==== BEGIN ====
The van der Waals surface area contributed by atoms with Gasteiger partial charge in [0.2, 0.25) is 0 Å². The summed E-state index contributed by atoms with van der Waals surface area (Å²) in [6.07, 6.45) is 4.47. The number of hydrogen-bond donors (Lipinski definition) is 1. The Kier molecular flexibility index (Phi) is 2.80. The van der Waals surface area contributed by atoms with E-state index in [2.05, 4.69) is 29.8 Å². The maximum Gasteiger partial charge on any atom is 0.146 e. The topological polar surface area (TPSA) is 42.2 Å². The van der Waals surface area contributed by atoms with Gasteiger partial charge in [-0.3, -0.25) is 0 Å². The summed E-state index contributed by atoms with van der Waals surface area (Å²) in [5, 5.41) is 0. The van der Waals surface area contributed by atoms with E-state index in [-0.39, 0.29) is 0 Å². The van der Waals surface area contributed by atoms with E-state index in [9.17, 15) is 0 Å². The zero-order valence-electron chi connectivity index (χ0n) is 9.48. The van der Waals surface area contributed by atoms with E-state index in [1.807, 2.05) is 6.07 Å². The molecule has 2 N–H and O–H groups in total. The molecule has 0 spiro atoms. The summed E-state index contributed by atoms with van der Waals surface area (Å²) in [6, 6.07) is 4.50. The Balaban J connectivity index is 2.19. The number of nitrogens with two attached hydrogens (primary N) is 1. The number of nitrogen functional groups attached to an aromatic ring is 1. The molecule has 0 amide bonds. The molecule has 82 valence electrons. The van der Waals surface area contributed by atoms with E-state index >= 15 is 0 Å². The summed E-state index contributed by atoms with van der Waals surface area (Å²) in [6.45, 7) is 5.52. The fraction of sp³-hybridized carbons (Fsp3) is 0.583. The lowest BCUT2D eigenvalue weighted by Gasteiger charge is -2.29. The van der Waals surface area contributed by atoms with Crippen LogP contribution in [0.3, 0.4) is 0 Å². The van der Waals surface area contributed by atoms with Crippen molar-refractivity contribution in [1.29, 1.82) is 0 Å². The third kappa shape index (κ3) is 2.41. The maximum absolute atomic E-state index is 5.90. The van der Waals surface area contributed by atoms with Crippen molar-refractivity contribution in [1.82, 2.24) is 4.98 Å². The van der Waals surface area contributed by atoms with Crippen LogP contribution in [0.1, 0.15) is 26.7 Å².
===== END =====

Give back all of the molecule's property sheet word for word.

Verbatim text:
The van der Waals surface area contributed by atoms with Gasteiger partial charge in [0.2, 0.25) is 0 Å². The summed E-state index contributed by atoms with van der Waals surface area (Å²) in [6.07, 6.45) is 4.47. The number of hydrogen-bond donors (Lipinski definition) is 1. The Kier molecular flexibility index (Phi) is 2.80. The van der Waals surface area contributed by atoms with E-state index in [2.05, 4.69) is 29.8 Å². The maximum Gasteiger partial charge on any atom is 0.146 e. The topological polar surface area (TPSA) is 42.2 Å². The van der Waals surface area contributed by atoms with Gasteiger partial charge in [-0.3, -0.25) is 0 Å². The summed E-state index contributed by atoms with van der Waals surface area (Å²) in [5, 5.41) is 0. The van der Waals surface area contributed by atoms with E-state index in [-0.39, 0.29) is 0 Å². The van der Waals surface area contributed by atoms with E-state index in [9.17, 15) is 0 Å². The zero-order valence-electron chi connectivity index (χ0n) is 9.48. The van der Waals surface area contributed by atoms with E-state index in [1.807, 2.05) is 6.07 Å². The molecule has 2 N–H and O–H groups in total. The molecule has 0 spiro atoms. The summed E-state index contributed by atoms with van der Waals surface area (Å²) in [6, 6.07) is 4.50. The Balaban J connectivity index is 2.19. The number of nitrogens with two attached hydrogens (primary N) is 1. The number of nitrogen functional groups attached to an aromatic ring is 1. The molecule has 0 amide bonds. The molecule has 82 valence electrons. The van der Waals surface area contributed by atoms with E-state index >= 15 is 0 Å². The summed E-state index contributed by atoms with van der Waals surface area (Å²) in [6.45, 7) is 5.52. The fraction of sp³-hybridized carbons (Fsp3) is 0.583. The lowest BCUT2D eigenvalue weighted by Gasteiger charge is -2.29. The van der Waals surface area contributed by atoms with Crippen LogP contribution in [0.3, 0.4) is 0 Å². The van der Waals surface area contributed by atoms with Crippen molar-refractivity contribution in [1.29, 1.82) is 0 Å². The third kappa shape index (κ3) is 2.41. The maximum absolute atomic E-state index is 5.90. The van der Waals surface area contributed by atoms with Crippen molar-refractivity contribution in [1.82, 2.24) is 4.98 Å². The van der Waals surface area contributed by atoms with Crippen LogP contribution in [0.1, 0.15) is 26.7 Å².